I have shown at 78 and 80 in FIG. 1 a pair of limit stops, per se conventional in the art, for limiting the linear movement of the head mount 36, and hence of the head assembly 24, across the width of the magnetic tape 14. Immovably mounted to a stationary part, not shown, of the drive unit, the limit stops 84 and 86 serve to determine approximate transverse limit positions of the head assembly 24. Because of the unavoidable dimensional errors that arise in the manufacture and assemblage of the various related parts of both tape cassette 10 and drive unit 12, and because of the variability of the transverse position of the magnetic tape 14 relative to the head assembly 24, the limit stops 84 and 86 cannot possibly provide any precise reference positions for the head assembly in the width direction of the magnetic tape.

Operation

Let us assume that the tape cassette 10 has been loaded in position in the drive unit 12, with the magnetic tape 14 extending along the predefined transport path, and with the tape transport motors 20 and 22 in driving engagement with the cassette hubs 16 and 18, as shown in FIG. 1. Also, unlike the showing of FIG. 1, I assume that the head assembly 24 has been initialized in a position against the lower limit stop 78 when the drive unit 12 is powered on, as has been known heretofore. The head assembly 24 must be moved from this initial position to a preassigned transverse reference position on one edge of the magnetic tape 14 preparatory to being positioned on any of the record tracks T1 -T9 of the tape for data transfer therewith. This movement of the head assembly 24 to the transverse reference position takes place automatically according to the aforementioned "Tape Edge Detect" routine of the control program which has been introduced into the digital microprocessor controller 60.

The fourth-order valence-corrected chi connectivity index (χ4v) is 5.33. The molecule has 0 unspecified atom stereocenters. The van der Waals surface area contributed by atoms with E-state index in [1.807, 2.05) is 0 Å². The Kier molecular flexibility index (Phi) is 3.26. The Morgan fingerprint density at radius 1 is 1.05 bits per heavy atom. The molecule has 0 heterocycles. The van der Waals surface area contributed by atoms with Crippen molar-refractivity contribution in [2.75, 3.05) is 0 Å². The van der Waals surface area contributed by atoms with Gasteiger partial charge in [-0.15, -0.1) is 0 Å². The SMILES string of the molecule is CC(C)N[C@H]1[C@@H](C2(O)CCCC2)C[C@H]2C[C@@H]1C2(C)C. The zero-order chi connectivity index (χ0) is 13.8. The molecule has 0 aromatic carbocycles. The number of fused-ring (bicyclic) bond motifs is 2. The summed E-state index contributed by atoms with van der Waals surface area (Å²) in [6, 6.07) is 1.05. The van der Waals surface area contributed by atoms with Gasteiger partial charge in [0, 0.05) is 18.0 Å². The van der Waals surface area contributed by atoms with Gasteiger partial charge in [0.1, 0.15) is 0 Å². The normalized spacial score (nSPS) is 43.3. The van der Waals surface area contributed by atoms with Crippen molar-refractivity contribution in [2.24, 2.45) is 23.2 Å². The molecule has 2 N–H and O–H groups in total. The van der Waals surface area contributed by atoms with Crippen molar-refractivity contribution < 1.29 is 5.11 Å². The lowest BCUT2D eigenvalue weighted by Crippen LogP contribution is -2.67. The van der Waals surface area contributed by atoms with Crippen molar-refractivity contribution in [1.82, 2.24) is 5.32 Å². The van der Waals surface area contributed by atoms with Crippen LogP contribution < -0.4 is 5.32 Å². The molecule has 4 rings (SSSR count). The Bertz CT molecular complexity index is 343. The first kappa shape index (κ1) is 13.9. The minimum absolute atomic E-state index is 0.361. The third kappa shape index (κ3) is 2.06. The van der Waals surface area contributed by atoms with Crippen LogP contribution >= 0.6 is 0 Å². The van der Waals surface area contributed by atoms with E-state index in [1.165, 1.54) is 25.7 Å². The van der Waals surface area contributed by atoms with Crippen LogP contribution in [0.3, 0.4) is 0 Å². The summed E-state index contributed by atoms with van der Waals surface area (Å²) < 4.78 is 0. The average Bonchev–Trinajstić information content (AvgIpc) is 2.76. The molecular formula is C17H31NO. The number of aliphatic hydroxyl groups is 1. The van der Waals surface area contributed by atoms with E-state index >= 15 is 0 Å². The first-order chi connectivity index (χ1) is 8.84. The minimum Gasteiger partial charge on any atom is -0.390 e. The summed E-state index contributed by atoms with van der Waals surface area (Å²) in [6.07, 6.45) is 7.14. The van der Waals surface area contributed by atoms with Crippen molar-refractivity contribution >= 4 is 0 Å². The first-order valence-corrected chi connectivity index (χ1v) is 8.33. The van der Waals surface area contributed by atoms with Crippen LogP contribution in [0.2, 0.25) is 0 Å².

I have flowcharted in FIG. 4 the "Tape Edge Detect" routine 82 of the control program according to my invention. The discussion of this routine follows.

The controller 60 is triggered into the "Tape Edge Detect" routine 82 at 84 in response to the tape edge detect command supplied from the unshown host system over the line 74. At a block 86 the head assembly 24 is moved transversely of the magnetic tape 14 to a position opposite the tape. The controller 60 commands the stepper motor driver circuit 72 to that effect, causing the same to step the stepper motor 48 a number of times required for positioning the head assembly 24 opposite the tape 14. Since the head assembly 24 has been initialized in the position against the bottom limit stop 78, there can be known previously the number of steps required for incrementally moving the head assembly from this initial position to the position opposite the tape 14.

At this time, too, any precise positioning of the head assembly 24 with respect to the tape 14 cannot possibly be expected because of the dimensional and manufacturing errors of the transverse head positioning mechanism and the tape cassette 10. Actually, according to my invention, no precise positioning of the head assembly 24 with respect to the tape 14 is required, either. All that is required at this time is that the record head 26 and the playback head 30 of the head assembly 24, which heads are aligned in the longitudinal direction of the tape 14, be disposed in an arbitrary transverse position on the tape, preferably relatively close to its edge to be detected by the rest of the "Tape Edge Detect" routine 82.

Then, at a logical node 88 entitled "BOT", the controller 60 determines on the basis of the output from the BOT detector 76 whether the head assembly 24 is positioned at the beginning of the tape 14 or not. If not, the controller 60 commands at a block 90 the tape transport motor driver circuits 68 and 70 to run the tape 14 until the BOT detector 76 detects the BOT hole 77 at the beginning of the tape.